Thursday, December 4, 2008


I met with my client yesterday to figure out how we could resolve some of the issues we're having, namely that we aren't getting much accomplished. We had an extremely productive meeting and came up with a lot of ideas for how we could start getting more done. The immediate result was that I was able to finish a project yesterday afternoon that I've been sitting on for a while and will be able to send out an invoice for it in the next couple of days. It will be a larger paycheck than any I've received so far. That, in and of itself, is success.

It continues to surprise me how many lessons I am learning each day in my freelance writing adventures. The most significant things I learned from this experience are to speak up when something is not working and to look for innovative ways of dealing with people who have different styles and situations.

When I worked at my day job, I had to constantly pester people for copy. They were always missing deadlines, and though I tried to be nice about it, I felt well within my rights to continually nag them until I got what I needed. When you're a contract worker and your contact is one of the owners of the business, the situation is a little more delicate. I had a problem with getting what I needed from my contact and reminded him periodically when I didn't get something, but I didn't really feel like I could put a lot of pressure on him. After all, he knew the consequences if something didn't get done, and for the most part, the consequences affected him more than they affected me. (Although, if I don't get work done, I don't get paid.)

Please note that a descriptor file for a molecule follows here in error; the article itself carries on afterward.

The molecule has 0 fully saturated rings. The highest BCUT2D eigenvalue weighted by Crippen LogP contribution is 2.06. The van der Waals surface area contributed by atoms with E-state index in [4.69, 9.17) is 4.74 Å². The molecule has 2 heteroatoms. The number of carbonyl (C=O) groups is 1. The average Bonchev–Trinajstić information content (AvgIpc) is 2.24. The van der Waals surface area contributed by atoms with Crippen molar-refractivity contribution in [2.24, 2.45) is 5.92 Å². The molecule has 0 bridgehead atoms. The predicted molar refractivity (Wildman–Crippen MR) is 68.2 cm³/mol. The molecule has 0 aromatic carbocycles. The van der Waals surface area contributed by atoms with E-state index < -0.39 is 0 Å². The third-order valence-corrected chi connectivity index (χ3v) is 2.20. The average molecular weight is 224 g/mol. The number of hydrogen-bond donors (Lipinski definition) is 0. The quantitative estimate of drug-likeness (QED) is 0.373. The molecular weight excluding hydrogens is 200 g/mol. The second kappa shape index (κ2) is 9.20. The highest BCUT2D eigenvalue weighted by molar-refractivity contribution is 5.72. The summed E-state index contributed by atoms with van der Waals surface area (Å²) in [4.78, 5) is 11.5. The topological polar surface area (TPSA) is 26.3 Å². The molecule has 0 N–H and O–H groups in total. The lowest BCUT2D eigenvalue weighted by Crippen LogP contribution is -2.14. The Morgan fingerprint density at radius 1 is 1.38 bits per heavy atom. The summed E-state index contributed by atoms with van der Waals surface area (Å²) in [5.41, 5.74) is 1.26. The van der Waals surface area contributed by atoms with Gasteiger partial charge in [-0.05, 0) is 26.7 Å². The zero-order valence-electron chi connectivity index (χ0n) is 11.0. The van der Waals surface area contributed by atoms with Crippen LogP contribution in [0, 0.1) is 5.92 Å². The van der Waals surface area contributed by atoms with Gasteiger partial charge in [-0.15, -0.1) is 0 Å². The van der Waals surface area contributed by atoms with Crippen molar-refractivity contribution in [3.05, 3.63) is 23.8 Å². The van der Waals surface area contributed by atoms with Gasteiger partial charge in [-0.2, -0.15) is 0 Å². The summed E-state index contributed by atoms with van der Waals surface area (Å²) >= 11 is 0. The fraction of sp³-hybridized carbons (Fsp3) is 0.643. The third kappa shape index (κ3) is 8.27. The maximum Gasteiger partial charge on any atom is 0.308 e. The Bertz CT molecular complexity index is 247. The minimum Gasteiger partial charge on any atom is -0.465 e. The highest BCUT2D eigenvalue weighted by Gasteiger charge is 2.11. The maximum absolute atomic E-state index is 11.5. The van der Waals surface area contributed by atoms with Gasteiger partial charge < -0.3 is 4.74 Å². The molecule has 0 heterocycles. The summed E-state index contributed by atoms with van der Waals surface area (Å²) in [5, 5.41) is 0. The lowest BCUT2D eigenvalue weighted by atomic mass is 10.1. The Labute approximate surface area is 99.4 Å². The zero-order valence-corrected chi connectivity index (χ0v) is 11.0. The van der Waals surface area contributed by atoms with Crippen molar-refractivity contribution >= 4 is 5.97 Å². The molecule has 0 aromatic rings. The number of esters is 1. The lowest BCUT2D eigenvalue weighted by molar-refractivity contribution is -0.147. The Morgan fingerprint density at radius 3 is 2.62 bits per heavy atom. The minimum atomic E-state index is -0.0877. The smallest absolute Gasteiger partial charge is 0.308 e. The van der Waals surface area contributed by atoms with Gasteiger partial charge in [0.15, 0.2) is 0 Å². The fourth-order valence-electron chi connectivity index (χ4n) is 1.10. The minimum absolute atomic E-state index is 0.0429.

Earlier this week, I sent him what I thought was a fairly diplomatic e-mail, stating that I didn't think we were getting a lot accomplished and I wanted to discuss how we could work better together. He called me and was very receptive to the idea. He agreed that we were treading water and took responsibility for his part in it. And then we discovered something. Right or wrong, he admitted that if something wasn't on his schedule, he probably wouldn't get to it. Now I'm sure this is not true across the board—I can't imagine he wouldn't answer an e-mail from a client who is bringing in money, but my e-mails and phone calls were falling by the wayside because he didn't have time scheduled to deal with them.

What we came up with was a recurring, weekly virtual meeting. Now I know that each week, that time slot is mine. If I need any feedback or clarification from him on something, I can get it at that meeting. That's not to say that I can't e-mail or call him in the interim if I have a question, but I know I won't have to wait weeks to get a response from him. I'm confident this will remove a lot of the impediments.

The takeaway from this is that I'm going to have to learn to work differently with different people. Ultimately, I think I want the same thing my client wants, we just need to think creatively to make sure it gets done.

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